The agent signer must have the appropriate rights to run LotusScript agents on the Domino server. At the time that the Out of Office agent is loaded into the Agent Manager task queue, the server checks to make sure that the agent signer has the proper access rights to be able to enable, set, and run agents on that server.

The ACL setting that is checked for Manager and Designer-level users is related to the "Run Restricted LotusScript/Java Agents" field in the Server document. For Editor-level users, the valid agent signer must be "Lotus Notes Template developers" or another ID file as authorized in the Server document field of "Sign agents to run on behalf of someone else."

In Notes/Domino 6, new functionality has been introduced to allow mail users with Editor access to enable the Out of Office agent, without giving them rights to run all restricted LotusScript agents on the server. The Out of Office LotusScript agent is still run by the Agent Manager task, but the agent becomes enabled through the AdminP process.

When a 6.x Editor-level user clicks the Enable button, the following additional LotusScript code executes:
  • Sends a request to the Administration Requests database (admin4.nsf) to have the server set, sign, and enable the agent for the user; returns an error if the user does not have at least Author rights to admin4.nsf
  • Checks for pre-existing AdminP requests and returns an error if this is true
  • AdminP populates the Notes/Domino 6 Out of Office agent properties, security tab checkbox "Allow User Activation"
  • AdminP populates the "Run on behalf of" agent security property with the current user’s canonical name

The overall result in this process for Editor-level users is that the Out of Office agent, through the AdminP process on the Domino server, is signed by the server's ID file.

Additional information about Editor access and the AdminP process:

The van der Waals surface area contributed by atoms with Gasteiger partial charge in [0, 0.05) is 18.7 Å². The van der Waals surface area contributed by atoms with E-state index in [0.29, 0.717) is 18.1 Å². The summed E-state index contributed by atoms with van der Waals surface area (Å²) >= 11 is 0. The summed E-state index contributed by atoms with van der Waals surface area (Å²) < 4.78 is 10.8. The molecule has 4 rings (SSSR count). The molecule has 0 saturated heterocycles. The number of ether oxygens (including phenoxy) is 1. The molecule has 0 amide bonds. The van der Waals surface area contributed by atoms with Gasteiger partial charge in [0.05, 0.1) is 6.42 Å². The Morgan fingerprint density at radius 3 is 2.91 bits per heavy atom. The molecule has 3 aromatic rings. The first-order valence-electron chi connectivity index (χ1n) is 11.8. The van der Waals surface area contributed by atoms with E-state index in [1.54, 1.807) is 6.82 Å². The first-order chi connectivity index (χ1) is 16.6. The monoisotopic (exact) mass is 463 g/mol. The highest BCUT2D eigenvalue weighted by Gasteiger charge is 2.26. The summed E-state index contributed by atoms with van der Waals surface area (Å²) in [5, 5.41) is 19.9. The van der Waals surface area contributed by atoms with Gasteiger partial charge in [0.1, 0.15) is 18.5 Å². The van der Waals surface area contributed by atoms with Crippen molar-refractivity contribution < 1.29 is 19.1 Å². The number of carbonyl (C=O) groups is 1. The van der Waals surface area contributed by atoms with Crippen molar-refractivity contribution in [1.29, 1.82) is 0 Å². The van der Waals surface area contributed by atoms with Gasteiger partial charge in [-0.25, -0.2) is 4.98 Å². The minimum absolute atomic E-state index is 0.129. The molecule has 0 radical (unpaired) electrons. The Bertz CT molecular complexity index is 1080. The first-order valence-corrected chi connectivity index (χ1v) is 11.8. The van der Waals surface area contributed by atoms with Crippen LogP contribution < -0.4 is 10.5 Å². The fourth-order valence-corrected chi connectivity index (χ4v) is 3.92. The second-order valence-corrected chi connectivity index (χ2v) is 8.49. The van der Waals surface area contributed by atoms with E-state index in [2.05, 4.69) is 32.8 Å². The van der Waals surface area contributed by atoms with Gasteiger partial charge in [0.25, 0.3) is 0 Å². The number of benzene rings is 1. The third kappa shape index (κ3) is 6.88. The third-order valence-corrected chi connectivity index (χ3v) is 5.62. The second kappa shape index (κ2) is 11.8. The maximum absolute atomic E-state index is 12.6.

When activated by a user with Editor access, thus sending an AdminP request to the server's Administration Requests database, the agent will complete the enablement process depending on the following:
    --How many threads of the AdminP task are running
    --How many other AdminP requests are pending
    --How often AdminP requests are processed on the server

Thus, for Editor-level access, there could be some lag between the time that the user clicks the Enable button to the agent actually becoming enabled. If that is true, the Editor-level user typically sees blue text on the Profile doc with this message:
    "A request to enable the Out of Office agent is in progress. Please wait momentarily for the server to enable the agent."

In a single Domino server environment, the Out of Office AdminP request to set, sign, and enable the agent for the user occurs fairly quickly because it is sent to the Administration Requests database of the current server, which is also the user's home/mail server. The request is typically processed within 0 to 10 minutes (most often between 1 to 2 minutes), and you can see that the status is enabled (seen in the Profile Doc's "Status" as well as in Domino Designer).

In a multiple Domino server environment, assuming the Editor-level user and agent signer pass all security checks, the process of enabling the Out of Office agent takes longer.